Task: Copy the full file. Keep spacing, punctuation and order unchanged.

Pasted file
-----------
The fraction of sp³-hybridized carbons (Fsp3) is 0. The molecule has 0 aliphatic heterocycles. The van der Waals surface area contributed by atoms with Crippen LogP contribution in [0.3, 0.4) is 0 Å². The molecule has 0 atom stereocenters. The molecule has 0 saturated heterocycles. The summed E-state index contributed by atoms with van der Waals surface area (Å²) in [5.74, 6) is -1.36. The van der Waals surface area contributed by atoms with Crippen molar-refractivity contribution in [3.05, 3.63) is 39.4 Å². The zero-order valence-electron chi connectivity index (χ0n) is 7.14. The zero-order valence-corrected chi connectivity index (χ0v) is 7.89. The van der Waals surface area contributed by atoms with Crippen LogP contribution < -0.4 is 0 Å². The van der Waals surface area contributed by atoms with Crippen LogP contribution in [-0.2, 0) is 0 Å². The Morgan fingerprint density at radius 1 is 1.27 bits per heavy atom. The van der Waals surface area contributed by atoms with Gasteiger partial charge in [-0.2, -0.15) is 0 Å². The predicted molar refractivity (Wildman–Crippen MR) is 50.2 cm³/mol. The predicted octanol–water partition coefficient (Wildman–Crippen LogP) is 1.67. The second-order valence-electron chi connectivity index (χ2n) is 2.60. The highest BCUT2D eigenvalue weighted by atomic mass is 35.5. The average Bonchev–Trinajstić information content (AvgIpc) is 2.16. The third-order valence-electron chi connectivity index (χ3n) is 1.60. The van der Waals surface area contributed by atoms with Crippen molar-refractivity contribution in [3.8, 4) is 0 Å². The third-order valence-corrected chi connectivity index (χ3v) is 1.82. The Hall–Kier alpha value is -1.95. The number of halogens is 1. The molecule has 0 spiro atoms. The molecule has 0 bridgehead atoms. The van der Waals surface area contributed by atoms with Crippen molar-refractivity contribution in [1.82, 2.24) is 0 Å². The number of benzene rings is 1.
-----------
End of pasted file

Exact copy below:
The fraction of sp³-hybridized carbons (Fsp3) is 0. The molecule has 0 aliphatic heterocycles. The van der Waals surface area contributed by atoms with Crippen LogP contribution in [0.3, 0.4) is 0 Å². The molecule has 0 atom stereocenters. The molecule has 0 saturated heterocycles. The summed E-state index contributed by atoms with van der Waals surface area (Å²) in [5.74, 6) is -1.36. The van der Waals surface area contributed by atoms with Crippen molar-refractivity contribution in [3.05, 3.63) is 39.4 Å². The zero-order valence-electron chi connectivity index (χ0n) is 7.14. The zero-order valence-corrected chi connectivity index (χ0v) is 7.89. The van der Waals surface area contributed by atoms with Crippen LogP contribution < -0.4 is 0 Å². The van der Waals surface area contributed by atoms with Crippen LogP contribution in [-0.2, 0) is 0 Å². The Morgan fingerprint density at radius 1 is 1.27 bits per heavy atom. The van der Waals surface area contributed by atoms with Gasteiger partial charge in [-0.2, -0.15) is 0 Å². The predicted molar refractivity (Wildman–Crippen MR) is 50.2 cm³/mol. The predicted octanol–water partition coefficient (Wildman–Crippen LogP) is 1.67. The second-order valence-electron chi connectivity index (χ2n) is 2.60. The highest BCUT2D eigenvalue weighted by atomic mass is 35.5. The average Bonchev–Trinajstić information content (AvgIpc) is 2.16. The third-order valence-electron chi connectivity index (χ3n) is 1.60. The van der Waals surface area contributed by atoms with Crippen molar-refractivity contribution in [3.8, 4) is 0 Å². The third-order valence-corrected chi connectivity index (χ3v) is 1.82. The Hall–Kier alpha value is -1.95. The number of halogens is 1. The molecule has 0 spiro atoms. The molecule has 0 bridgehead atoms. The van der Waals surface area contributed by atoms with Crippen molar-refractivity contribution in [1.82, 2.24) is 0 Å². The number of benzene rings is 1.